Roderick Eime shares his tips for travelers to stay safe in Greenland. From hiking and kayaking to Artic mosquitoes, here’s what you need to know.
If you travel to Greenland, you will almost certainly arrive as I did by either ship or commercial aircraft. I found that traveling in Greenland is not a particularly dangerous activity. At more than 836,300 mi² (2,000,000km²) – twice the size of Western Australia or just a bit larger than Alaska – Greenland is the world’s largest island, with 75% of its landmass above the Arctic Circle and 80% encased in ice.
With a population of barely 60,000 people – about the size of a large country town – Greenland only has a dozen population centers, most of them on the milder western coastline.
Greenland is not the sort of place where you have to keep looking over your shoulder, but rather at your feet because you’ll most likely be hiking somewhere rough and rocky. Here are my top tips to stay safe in Greenland.
1. Is there any crime in Greenland?
Greenland is not a place you have to worry about crime. According to the statistical website, Numbeo, Greenland rates as low for crime and high for safety. The capital Nuuk’s low Crime Index of 21 compares favorably with other large Australian cities like Melbourne (44) or US cities like Los Angeles (43), although the number of reported rapes among younger residents is alarming especially in the remote villages. But for regular travelers, crime is all but non-existent.
2. Visas and entry
Greenland is a country administered as part of the so-called ‘Danish Realm’ and is easy to visit for most travelers and visitors from the USA, UK, Australia and Canada who do not require visas.
Residents of countries, like South Africa and Russia, will require visas, so if in doubt, click here to read the list of nationalities that will require a visa for Greenland.
3. Food and water in Greenland
Be careful by all means, but Greenland has clean, safe drinking water everywhere. Otherwise, just take normal hygiene precautions as you would anywhere.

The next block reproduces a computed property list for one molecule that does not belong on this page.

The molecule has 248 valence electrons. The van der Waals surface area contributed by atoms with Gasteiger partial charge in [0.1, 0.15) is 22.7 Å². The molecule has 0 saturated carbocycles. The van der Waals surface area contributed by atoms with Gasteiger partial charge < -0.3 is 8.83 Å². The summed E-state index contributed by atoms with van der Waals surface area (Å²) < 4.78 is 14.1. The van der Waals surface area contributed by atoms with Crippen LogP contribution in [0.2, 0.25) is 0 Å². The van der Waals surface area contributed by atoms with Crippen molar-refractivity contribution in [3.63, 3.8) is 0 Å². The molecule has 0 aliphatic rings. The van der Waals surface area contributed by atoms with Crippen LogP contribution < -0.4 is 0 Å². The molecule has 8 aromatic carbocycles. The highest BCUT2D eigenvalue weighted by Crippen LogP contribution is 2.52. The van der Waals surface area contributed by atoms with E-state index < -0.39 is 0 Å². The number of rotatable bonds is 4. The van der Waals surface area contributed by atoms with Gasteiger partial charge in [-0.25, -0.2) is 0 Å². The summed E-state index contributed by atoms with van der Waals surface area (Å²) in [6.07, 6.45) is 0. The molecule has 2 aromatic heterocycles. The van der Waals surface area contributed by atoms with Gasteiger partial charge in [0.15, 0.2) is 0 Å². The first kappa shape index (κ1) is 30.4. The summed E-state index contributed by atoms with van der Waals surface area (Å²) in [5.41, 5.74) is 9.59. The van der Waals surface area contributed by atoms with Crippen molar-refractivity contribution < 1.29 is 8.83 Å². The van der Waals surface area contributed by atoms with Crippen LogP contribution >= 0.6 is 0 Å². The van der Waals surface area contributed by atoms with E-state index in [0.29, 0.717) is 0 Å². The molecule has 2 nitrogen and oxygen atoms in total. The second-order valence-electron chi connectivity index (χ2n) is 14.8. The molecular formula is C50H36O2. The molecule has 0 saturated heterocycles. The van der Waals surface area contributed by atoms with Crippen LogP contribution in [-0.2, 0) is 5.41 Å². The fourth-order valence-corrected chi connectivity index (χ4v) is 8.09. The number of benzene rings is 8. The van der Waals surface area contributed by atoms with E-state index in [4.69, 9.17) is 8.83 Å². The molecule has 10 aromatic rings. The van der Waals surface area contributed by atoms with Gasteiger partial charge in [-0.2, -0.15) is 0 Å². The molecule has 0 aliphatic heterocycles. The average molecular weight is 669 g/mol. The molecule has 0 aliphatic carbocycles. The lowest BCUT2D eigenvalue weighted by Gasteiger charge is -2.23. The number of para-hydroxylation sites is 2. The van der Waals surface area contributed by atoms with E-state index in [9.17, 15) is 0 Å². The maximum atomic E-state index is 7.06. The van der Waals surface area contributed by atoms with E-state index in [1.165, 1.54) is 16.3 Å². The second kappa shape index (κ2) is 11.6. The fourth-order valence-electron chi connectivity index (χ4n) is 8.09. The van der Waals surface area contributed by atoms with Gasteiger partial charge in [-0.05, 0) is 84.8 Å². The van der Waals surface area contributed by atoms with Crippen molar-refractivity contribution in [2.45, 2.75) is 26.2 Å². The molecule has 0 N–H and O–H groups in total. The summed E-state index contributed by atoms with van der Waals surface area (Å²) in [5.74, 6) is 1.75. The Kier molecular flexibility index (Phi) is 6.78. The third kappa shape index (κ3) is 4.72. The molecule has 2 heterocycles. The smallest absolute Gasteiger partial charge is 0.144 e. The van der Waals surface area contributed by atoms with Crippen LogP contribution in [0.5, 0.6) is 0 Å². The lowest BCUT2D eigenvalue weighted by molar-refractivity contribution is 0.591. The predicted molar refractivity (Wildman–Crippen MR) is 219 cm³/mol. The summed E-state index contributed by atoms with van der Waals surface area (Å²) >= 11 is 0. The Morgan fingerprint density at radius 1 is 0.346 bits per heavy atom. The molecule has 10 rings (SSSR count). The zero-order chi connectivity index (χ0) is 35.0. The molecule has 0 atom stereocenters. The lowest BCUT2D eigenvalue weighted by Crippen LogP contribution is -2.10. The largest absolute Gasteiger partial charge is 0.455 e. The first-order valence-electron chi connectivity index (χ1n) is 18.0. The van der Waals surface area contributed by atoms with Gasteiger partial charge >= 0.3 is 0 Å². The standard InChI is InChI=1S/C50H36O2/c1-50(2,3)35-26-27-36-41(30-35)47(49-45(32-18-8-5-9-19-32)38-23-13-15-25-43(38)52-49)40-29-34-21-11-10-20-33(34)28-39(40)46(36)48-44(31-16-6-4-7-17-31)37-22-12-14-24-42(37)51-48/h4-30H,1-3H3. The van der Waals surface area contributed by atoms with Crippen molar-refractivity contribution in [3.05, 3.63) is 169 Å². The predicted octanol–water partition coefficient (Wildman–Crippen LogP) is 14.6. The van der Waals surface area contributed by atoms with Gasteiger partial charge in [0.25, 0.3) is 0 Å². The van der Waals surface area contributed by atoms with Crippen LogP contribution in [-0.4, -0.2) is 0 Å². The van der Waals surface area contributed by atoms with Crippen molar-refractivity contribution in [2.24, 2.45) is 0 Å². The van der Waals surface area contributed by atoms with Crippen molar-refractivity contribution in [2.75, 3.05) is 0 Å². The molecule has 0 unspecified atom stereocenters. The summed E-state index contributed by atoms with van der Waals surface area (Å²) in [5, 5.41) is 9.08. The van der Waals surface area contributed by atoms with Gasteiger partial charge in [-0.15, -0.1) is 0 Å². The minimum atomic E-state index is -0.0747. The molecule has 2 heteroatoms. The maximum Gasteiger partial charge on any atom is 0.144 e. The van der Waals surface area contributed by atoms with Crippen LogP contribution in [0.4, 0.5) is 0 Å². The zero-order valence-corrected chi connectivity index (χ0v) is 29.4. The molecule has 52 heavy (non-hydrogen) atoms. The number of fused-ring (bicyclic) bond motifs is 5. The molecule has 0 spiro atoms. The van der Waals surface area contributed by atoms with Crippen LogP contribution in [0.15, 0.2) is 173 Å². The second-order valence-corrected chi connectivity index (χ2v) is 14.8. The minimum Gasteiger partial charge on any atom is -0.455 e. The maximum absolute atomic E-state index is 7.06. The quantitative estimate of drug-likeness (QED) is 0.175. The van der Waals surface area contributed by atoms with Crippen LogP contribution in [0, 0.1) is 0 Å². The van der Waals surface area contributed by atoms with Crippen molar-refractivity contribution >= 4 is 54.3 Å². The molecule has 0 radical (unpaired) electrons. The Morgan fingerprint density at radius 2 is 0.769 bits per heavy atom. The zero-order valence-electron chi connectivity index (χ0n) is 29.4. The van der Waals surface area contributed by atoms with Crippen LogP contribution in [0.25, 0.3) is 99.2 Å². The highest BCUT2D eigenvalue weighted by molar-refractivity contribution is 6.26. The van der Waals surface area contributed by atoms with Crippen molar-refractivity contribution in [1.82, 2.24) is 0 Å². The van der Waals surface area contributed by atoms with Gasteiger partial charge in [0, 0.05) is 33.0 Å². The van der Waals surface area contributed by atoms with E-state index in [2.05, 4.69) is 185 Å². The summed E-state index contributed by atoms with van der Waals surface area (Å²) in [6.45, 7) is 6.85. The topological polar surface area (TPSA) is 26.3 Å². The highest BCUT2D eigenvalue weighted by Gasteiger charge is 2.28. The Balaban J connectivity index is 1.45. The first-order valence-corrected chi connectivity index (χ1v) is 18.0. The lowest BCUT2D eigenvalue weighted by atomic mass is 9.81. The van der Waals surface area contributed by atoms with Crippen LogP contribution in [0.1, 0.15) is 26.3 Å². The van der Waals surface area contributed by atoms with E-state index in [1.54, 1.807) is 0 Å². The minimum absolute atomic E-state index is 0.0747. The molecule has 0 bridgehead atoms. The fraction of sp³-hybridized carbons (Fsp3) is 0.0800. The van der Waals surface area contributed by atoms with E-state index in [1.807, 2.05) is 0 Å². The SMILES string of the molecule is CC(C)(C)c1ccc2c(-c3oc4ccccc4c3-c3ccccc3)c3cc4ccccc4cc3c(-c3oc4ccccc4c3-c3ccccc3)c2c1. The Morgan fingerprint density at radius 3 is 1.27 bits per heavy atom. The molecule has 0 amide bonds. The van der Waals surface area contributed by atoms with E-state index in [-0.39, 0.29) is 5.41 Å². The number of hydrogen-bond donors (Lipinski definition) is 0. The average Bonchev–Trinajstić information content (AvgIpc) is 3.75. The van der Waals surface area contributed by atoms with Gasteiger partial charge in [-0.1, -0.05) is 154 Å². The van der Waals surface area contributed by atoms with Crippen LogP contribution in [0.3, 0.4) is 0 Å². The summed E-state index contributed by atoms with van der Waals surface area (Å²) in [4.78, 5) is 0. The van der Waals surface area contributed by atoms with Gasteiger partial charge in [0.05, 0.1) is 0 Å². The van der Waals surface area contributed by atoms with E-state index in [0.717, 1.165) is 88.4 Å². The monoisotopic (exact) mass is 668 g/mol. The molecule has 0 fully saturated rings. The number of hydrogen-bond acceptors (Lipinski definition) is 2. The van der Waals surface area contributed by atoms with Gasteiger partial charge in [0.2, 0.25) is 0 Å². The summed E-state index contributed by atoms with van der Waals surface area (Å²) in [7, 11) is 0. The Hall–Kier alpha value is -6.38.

The indigenous Inuit Greenlanders’ diet, as I found out, is naturally restricted to what they can harvest from the sea. As such, there is little in the way of vegetables apart from the few berries, tubers and grasses that grow on the uncovered land.
Of course, it is polite to accept food offered to you by your hosts, but some dishes might challenge your palate. One item I have tried on more than one occasion is Muktuk, a frozen and cured form of whale or seal skin and blubber. Along with fried cockroach, it is one of the few native foods I cannot tolerate.
The type of whaling conducted in Greenland is classified as ‘Aboriginal Subsistence Whaling’, which means small-scale, not-for-profit and in order to meet the nutritional and cultural requirements of Indigenous people. Travelers should reach their own conclusions on whether or not to eat it.
4. Hiking safety in Greenland
Most travelers visit Greenland for its scenic beauty and adventure activities like hiking and kayaking.
- If hiking, wear sturdy, well-worn in, grippy, closed footwear as trails can be uneven and rocky or even icy in patches
- The cool Arctic climate can be very pleasant in summer with averages of around 50ºF (10ºC) (although these averages are rising). My advice is to pack clothing you can layer, which is particularly applicable to outdoor activities in Greenland
- Make sure your outermost layer is water/spray proof, and your innermost layer is warm. Merino undergarments are excellent. A beanie and gloves are useful too.
5. Go with an experienced guide and pack right